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Anorexia Nervosa – More Dangerous Than You Think

May 11, 2020

Written by Clay Smith

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Anorexia nervosa (AN) is a common condition, with a high mortality rate. This will help you spot signs of severe illness, when to get labs and ECG, and when to admit.


Why does this matter?
A hallmark of this illness is the person is nonchalant about it. If you don’t know the danger signs, you may miss the severity on presentation, which could be a fatal error.

More dangerous than you think
AN is a common, severe psychiatric illness. It is often present with comorbid psychiatric illnesses. There is a high mortality rate, 5.6% per decade. It is notoriously difficult to treat with psychotherapy and pharmacotherapy. Most important for us in the ED is to recognize the danger signs and indications for immediate hospitalization.

History

  • Ask about weight trends, eating habits, food restriction, purging, fear of weight gain, excessive exercise, menstrual history (often amenorrhea), and syncope.

  • Ask others to corroborate focus on appearance, eating habits, fear of gaining weight, dissatisfaction with body shape, preoccupation with weight, and food intake.

  • Ask about suicidal ideation or depression.

Exam

  • Vitals: Take note of a BMI <16.5. Note the trajectory of weight loss as well. A rapid downward trend in weight is worrisome. A BMI ≤15 is often an indication for immediate admission. Look for orthostatic hypotension, bradycardia, and hypothermia. Note, patients will usually not become tachycardic, even if profoundly dehydrated.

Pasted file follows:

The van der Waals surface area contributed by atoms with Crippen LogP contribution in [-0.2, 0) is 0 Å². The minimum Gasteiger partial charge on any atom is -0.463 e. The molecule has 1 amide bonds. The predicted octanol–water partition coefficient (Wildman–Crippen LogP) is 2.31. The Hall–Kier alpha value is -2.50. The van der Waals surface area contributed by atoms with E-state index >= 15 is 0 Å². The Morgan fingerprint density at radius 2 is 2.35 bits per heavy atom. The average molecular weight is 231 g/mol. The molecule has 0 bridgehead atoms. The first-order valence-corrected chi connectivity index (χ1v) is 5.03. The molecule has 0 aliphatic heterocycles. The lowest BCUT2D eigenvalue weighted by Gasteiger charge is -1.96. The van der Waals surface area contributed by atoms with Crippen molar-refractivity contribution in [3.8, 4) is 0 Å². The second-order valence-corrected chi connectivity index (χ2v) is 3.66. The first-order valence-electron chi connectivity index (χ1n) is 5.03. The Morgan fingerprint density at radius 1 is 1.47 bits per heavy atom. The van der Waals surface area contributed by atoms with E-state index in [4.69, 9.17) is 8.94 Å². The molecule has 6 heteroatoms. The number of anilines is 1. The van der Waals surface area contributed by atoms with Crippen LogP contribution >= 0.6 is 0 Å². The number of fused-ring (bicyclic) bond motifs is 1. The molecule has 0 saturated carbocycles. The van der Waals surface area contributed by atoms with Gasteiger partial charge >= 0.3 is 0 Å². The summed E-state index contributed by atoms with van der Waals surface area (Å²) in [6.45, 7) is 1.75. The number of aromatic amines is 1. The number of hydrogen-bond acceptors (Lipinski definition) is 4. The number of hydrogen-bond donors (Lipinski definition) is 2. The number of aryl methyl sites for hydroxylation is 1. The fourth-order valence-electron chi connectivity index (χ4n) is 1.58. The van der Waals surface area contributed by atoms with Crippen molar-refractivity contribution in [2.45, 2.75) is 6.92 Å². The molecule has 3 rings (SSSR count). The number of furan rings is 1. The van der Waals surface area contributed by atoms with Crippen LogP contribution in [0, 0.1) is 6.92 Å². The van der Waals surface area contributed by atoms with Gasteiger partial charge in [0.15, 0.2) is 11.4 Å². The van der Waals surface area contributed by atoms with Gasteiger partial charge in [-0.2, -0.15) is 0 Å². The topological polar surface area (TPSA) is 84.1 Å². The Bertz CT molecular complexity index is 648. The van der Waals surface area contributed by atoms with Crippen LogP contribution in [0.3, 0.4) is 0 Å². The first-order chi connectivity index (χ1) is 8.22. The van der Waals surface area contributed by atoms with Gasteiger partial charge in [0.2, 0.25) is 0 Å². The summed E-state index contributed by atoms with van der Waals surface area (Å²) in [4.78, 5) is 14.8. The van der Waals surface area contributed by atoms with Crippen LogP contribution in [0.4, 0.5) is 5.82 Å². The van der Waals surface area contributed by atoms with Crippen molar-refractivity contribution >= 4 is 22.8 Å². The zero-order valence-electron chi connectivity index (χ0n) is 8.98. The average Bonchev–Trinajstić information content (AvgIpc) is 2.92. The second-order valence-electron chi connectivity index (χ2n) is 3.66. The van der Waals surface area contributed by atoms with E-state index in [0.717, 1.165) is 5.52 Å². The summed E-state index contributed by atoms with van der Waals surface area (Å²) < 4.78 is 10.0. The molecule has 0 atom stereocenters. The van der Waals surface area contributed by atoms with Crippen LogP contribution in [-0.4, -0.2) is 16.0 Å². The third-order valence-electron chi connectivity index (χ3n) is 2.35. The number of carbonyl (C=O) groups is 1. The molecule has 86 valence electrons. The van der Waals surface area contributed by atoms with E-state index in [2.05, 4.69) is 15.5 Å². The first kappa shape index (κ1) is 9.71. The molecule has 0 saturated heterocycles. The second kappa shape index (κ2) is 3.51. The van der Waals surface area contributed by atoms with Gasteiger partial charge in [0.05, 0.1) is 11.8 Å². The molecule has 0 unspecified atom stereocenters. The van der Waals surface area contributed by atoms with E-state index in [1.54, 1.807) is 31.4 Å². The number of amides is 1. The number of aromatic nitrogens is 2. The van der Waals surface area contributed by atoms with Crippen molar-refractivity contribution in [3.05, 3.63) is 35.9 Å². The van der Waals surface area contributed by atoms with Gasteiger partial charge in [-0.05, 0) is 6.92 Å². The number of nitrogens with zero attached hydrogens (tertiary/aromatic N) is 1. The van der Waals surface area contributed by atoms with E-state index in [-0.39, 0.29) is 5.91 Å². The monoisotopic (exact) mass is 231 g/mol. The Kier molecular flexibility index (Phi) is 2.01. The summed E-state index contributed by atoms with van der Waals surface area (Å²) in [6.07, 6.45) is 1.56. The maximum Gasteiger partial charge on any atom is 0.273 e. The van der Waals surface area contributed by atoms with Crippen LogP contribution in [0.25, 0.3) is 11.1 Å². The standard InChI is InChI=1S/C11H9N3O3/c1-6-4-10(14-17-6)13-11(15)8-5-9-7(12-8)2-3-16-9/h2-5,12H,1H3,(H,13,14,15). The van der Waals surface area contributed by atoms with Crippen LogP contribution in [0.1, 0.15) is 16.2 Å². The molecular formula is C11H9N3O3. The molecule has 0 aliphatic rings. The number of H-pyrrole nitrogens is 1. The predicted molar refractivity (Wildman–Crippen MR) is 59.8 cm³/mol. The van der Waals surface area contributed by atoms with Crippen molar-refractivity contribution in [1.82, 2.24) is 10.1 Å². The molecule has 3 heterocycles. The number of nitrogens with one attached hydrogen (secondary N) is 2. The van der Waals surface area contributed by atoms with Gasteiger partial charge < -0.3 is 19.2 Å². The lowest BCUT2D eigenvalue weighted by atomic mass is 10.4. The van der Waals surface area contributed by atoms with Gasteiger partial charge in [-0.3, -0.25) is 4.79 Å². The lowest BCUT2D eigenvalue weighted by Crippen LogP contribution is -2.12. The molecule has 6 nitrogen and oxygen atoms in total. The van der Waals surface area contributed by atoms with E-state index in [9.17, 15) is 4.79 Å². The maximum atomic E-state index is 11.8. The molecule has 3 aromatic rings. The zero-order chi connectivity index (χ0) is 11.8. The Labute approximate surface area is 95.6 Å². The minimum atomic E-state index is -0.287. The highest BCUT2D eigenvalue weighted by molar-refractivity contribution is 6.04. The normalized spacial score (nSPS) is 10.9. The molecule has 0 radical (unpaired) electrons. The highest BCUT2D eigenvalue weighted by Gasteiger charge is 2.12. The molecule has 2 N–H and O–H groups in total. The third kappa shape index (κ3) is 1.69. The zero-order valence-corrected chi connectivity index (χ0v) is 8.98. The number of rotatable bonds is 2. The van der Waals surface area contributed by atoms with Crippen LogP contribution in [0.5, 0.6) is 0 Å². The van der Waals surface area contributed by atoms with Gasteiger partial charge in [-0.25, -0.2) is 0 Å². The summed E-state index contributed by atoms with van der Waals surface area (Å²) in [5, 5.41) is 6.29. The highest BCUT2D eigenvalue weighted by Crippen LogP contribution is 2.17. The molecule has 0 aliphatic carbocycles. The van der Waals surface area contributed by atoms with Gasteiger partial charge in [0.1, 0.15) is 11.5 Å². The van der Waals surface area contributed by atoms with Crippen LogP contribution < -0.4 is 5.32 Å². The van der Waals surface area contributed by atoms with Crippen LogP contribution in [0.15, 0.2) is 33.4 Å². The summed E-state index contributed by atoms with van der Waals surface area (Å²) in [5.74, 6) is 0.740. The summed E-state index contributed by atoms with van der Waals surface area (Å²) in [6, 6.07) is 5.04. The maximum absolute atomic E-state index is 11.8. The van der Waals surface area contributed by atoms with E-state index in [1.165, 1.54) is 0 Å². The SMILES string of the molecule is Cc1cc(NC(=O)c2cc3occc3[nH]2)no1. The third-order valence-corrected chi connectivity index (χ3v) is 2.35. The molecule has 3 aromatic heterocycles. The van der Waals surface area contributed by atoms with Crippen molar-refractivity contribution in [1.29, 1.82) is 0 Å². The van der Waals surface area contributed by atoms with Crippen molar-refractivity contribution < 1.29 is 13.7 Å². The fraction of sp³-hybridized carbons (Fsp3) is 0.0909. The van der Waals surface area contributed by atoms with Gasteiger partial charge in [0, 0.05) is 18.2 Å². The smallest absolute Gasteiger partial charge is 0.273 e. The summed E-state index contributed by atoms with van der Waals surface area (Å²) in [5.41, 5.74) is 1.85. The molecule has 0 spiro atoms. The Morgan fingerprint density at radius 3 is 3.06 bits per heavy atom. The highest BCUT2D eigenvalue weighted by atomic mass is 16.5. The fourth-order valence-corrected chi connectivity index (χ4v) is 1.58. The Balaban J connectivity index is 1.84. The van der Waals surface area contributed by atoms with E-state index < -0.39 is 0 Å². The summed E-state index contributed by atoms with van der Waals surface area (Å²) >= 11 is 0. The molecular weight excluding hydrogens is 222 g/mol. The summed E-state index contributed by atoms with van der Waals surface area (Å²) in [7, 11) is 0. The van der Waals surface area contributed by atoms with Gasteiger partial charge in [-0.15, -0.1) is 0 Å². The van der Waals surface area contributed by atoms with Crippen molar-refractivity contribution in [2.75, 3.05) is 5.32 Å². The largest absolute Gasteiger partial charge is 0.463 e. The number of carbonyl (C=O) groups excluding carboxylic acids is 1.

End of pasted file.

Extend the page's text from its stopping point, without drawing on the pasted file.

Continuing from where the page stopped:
• Look for signs of dehydration, hair loss, presence of lanugo, erosion of dental enamel or salivary gland hypertrophy to indicate purging, or evidence of self harm.

Workup

  • If any concerns about severity, obtain labs and ECG.

  • Look for hyponatremia, hypokalemia, hypochloremia, hypomagnesemia, hypophosphatemia, and hypoalbuminemia.

  • On ECG, look for bradycardia, ectopy or other arrhythmias, and long QT interval.

Treatment

  • Be careful. Severity of illness is easy to overlook in these patients. They downplay most symptoms and are often not forthcoming with the severity of their own calorie restriction.

  • Some may need immediate hospitalization and refeeding. Indications may include: BMI ≤15, syncope, bradycardia, electrolyte abnormalities, concerning ECG findings, self harm, or suicidal ideation.

Source
Anorexia Nervosa. N Engl J Med. 2020 Apr 2;382(14):1343-1351. doi: 10.1056/NEJMcp1803175.

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